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What work information is needed when applying for SSD benefits?

What work information is needed when applying for SSD benefits?

| Nov 2, 2017 | Social Security Disability |

Those in Newark who have suffered a serious injury or illness understand just how big an impact that their condition has on them physically, emotionally and financially. A person may never be able to heal fully and return to work, which could add financial stress to an already difficult situation. However, help is available to those who qualify for Social Security disability benefits.

Part of qualifying for SSD benefits is proving that you have a disabling condition that will last at least 12 months or more, or that is fatal. To this end, many applicants take care to submit all the proper medical documentation and proof of the severity of their injury or illness. However, in order to qualify for SSD benefits, it must also be shown that the applicant’s disability has rendered them unable to work. Therefore, the applicant will also need to provide the Social Security Administration with information about their job.

The SSA will determine how a person’s disability affects their ability to work on a case-by-case basis. Some information that might help them understand how an applicant’s disabling condition affects their ability to work includes information outlining the primary responsibilities of the job and what tasks were undertaken on a day-to-day basis. The SSA will also want to know when the applicant started working and when the applicant stopped working due to their disability.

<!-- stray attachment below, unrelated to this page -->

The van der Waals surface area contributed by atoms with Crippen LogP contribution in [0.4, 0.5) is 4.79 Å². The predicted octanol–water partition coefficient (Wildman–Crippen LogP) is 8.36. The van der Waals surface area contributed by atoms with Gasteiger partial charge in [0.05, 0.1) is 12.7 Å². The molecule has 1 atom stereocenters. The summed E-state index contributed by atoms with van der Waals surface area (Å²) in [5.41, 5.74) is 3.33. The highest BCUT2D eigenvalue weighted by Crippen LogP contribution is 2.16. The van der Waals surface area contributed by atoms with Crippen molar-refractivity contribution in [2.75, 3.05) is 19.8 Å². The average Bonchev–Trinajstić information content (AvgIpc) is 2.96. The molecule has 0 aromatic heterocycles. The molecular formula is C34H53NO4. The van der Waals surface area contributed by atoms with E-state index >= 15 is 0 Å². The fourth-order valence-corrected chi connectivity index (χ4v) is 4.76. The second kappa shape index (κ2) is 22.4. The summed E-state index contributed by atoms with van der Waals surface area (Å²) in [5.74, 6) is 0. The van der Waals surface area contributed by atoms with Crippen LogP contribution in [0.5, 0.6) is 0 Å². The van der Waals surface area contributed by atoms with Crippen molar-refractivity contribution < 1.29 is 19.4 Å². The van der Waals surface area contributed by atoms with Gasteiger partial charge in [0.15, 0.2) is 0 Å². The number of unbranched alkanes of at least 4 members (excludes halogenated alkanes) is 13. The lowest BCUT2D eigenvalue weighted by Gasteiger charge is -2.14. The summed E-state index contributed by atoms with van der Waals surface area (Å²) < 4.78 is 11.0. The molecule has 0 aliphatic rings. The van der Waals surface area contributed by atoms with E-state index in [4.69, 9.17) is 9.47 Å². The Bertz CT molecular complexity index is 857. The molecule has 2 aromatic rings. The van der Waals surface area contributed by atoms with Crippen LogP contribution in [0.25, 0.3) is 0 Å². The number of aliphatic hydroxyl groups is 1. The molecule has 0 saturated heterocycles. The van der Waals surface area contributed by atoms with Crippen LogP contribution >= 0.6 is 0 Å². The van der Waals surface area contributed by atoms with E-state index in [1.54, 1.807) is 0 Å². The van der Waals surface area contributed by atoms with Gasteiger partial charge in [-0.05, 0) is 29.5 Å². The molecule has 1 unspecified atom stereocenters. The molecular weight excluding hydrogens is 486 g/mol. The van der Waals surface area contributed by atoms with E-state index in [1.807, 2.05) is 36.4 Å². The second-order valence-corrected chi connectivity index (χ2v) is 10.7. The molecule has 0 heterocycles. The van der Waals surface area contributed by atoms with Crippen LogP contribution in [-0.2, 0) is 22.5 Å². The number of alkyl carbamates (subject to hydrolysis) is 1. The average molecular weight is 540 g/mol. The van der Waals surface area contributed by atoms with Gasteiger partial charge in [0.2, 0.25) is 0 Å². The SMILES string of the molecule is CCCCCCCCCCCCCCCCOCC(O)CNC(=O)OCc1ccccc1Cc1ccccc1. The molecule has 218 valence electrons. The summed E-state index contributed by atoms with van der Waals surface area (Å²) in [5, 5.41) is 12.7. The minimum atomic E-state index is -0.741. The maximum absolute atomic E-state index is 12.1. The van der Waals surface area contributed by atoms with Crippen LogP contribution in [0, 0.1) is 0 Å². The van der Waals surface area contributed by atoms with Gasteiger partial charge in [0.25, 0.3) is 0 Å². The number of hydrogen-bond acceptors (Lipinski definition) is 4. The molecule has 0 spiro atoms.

Documentation of how long the applicant worked both per day and per week is also helpful. Information about the applicant’s hourly wages or salary will also need to be submitted. Also, the SSA will want to know what devices the applicant used at work and what knowledge and skills were necessary to do the job. Also, there should be information on how much supervision there was over the applicant and how much independent judgement the applicant could exercise.

Information on physical activities performed at the job, like lifting, carrying, walking, climbing, kneeling and more will also need to be provided. Also, the SSA may want to know the extent to which the applicant needed to speak, listen and see in order to do their job. Information on the environmental conditions of the workplace would also be of help.

Source: The Jackson County Times-Journal, “Social Security Column: One fact you should know about disability,” Marcus Geiger, Oct. 27, 2017